COLUMBIA — The U.S. Census Bureau maintains that its data collection is safe, simple and secure, but some Americans — for reasons both personal and political — still worry that their information could be misused.
The issue is particularly sensitive for groups who fear becoming targets by adding their names to an official government list. In addition, there are political activists who oppose the census on grounds that it pushes its constitutional limits.
Concern for privacy is a persistent problem, said Rich Gerdes, assistant manager of the regional office of the U.S. Census Bureau. People are smart to be skeptical when giving out their personal information, but they have no real reason to fear the census collection, he said.
By law, identifying information is confidential with penalties for unlawful disclosure.
Immigrant populations can be especially difficult to count because many are unfamiliar with the counting process and may not trust government assurances that their information won’t be turned over to INS.
“The fear is something we see a lot with foreign-born populations,” Gerdes said. “People who are coming from a country or environment without the same enforcement of laws are obviously going to be wary of our assurances of privacy."
Shelly Jones of Columbia believes distrust of the government is also a concern among young black men, who often feel they are targets of law enforcement.
“I can see why people might worry," said Jones, who is African-American. "For a long time, the government has not been a friend to a lot of people in this country.”
Fear may be due to wariness of the government, misunderstandings of the collection process or ignorance for the importance of the data, said Dennis Johnson, director of the regional Census Bureau in Kansas City.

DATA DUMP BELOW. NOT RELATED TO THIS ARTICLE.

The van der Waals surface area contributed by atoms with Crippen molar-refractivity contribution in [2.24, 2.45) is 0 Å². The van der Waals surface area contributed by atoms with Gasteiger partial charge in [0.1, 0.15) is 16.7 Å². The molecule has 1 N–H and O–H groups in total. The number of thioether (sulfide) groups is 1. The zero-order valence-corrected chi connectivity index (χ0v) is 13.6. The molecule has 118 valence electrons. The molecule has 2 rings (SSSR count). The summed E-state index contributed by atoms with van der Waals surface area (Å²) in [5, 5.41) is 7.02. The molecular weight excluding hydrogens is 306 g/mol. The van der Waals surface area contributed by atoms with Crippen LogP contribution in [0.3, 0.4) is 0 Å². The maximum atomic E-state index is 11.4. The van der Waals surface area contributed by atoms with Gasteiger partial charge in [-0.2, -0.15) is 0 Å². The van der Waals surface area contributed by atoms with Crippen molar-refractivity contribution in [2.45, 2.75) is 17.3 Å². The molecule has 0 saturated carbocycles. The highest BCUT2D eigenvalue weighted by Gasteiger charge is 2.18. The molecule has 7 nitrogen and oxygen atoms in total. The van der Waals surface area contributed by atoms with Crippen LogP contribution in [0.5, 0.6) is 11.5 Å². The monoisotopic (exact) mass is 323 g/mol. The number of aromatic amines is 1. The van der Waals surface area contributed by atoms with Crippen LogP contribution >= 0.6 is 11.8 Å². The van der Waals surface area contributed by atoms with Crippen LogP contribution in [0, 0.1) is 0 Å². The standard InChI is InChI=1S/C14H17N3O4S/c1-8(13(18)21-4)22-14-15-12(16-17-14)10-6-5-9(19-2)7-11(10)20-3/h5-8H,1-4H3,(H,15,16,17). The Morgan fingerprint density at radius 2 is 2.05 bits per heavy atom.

“It is hard for many Latinos to just believe the government when they say it’s OK, even when we are legal here,” said Martin Perez of Columbia.
“People are afraid to be different because it can be dangerous to be different here. It can be dangerous if people think you don’t belong,” Perez said.
Other groups have taken a political stance against the U.S. census.
“Basically, our largest issue is that it goes beyond what the Constitution says the census should be,” John Schultz, chair of the Boone County Libertarian Party, said. ‘The census was intended as simply an enumeration of the people. It goes much more in-depth than that.
“The nature of the questions asked gives the government inlets into areas where they shouldn’t be involved.”
Libertarians worry about the census’ collection of racial and ethnic data, claiming historical abuses of census data by federal governments.
Schultz said his party’s objections are consistent with its overall platform, which opposes the intrusion of big government on individual rights.
The U.S. Census Bureau operates under Title 13, a section of U.S. code that provides for the protection of confidential information. The mandate for the census itself comes from the Constitution, calling an enumeration of the people every 10 years.
The information is collected to produce statistics, Gerdes said.
“Those statistics are so, so important for the functioning of our government at the community and state levels.”
“We take great pride in protecting the information we collect,” he said. “And the information we’re asking for is pretty minimal. When I renewed my gym membership, I gave them much more information.”
The census does not ask for Social Security numbers, employment history or bank information, all things people have grown accustomed to giving out on a regular basis, Gerdes said.
The census also does not ask people about their legal status in the United States, and individual census takers are barred from revealing even suspicion of unlawful activity that may arise during their collection.
“We collect a lot of information that city and state governments would probably love to know, but we are barred from releasing any of that,” he said.
Census workers are sworn for life to protect private information. Unlawful disclosure is penalized with a fine of up to $250,000 or imprisonment of up to five years, or both.